When the opportunity came up to read and review Shaunti Feldhahn’s newest book “The Male Factor”, I was excited. Previously I had read Shaunti’s earlier work “For Women Only” and benefitted both in my personal and professional life from the information that I gleaned.
In “The Male Factor”, Shaunti shares the results of eight years of research and surveys that she has done about men in the workplace and their interaction and relationships with women. The book records some candid thoughts, observations and feedback from men about the unspoken rules that exist. If you are a man, you likely know them and abide by them. If you are a women, there is a good chance you will be clueless.
We’ve all heard the adage, “It’s not personal: it’s business.” But as a women, do you really understand what that means, and the implications of approaching work and relationships with that attitude?
In “For Women Only”, Shaunti shared how vulnerable and insecure men may be. Male insecurity is not confined to personal relationships, but makes its way into the workplace. Some of those unwritten rules pertain to male insecurity and are addressed in “The Male Factor”. Those rules seem to be in direct conflict to the messages that women are hearing, from other women, on how they can succeed and advance in a man’s world of business. As a result, women often unwittingly shoot themselves in the foot when it comes to their career. They may be taking the wrong approach in working with men, never quite achieving the desired result, but be clueless as to what they are doing wrong.
That’s where “The Male Factor” may be valuable to women. Shaunti is quite direct in sharing what men are thinking about women and how women’s actions may effect their business relationships with men and ultimately their career.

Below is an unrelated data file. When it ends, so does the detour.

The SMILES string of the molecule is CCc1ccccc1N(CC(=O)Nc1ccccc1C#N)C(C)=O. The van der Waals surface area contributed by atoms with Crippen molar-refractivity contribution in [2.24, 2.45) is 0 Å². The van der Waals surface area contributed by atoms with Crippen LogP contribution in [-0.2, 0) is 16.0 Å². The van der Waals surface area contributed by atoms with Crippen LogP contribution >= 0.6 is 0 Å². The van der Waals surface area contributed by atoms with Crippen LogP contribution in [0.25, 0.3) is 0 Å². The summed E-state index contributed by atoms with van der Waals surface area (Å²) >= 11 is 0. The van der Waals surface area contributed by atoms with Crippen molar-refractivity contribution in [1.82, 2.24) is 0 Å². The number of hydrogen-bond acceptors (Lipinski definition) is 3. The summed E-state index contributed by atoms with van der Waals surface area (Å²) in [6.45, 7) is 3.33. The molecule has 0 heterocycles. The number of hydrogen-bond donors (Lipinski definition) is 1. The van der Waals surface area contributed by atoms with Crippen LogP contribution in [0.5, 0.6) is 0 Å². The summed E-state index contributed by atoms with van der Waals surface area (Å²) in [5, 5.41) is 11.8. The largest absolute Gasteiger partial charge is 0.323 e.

After working for over 30 years, I wish that I had read this book twenty years ago. If I could have grasped what this book is saying, I may have approached my work differently and achieved different results in my career. Perhaps I would have counted the cost to determine if the sacrifices were worth it to have a successful career.
At times I found reading this book quite painful, because I see how many mistakes I foolishly made. Hindsight may be 20/20, but there are no mulligans in real life.
If you are just getting started in your career, or are working hard but not seeing the results you’d hoped, you may benefit from the information shared in “The Male Factor”.
I continually had to remind myself that Shaunti wasn’t necessarily advocating the prevailing attitudes, but was instead letting us know what’s really going on. In the politically correct world that we live in, you are not likely to have male colleagues share as openly as Shaunti has about what’s going on in a man’s mind in the workplace.
I recommend “The Male Factor” for women who want to learn about men in the workplace and to equip themselves with strategic relational skills to succeed. I would even recommend the book for men because Shaunti does go into how women think and relate which is much different from men.
Overall the book is well written and interesting, albeit slow in the beginning The first two chapters were rather tedious, but once you get into the meat and potatoes of the survey results you get valuable insight and information from men in the workplace.
As a Christian, my favorite chapter was the last one “Putting It in Perspective”. Shaunti has compiled counsel from Christian women talking about how they work and interact with men in light of their Christian world view and putting Christ first in all things.
If you would like to purchase a copy of Shaunti Feldhahn’s book “The Male Factor” you can do so at:
This book was provided for review by the WaterBrook Multnomah Publishing Group.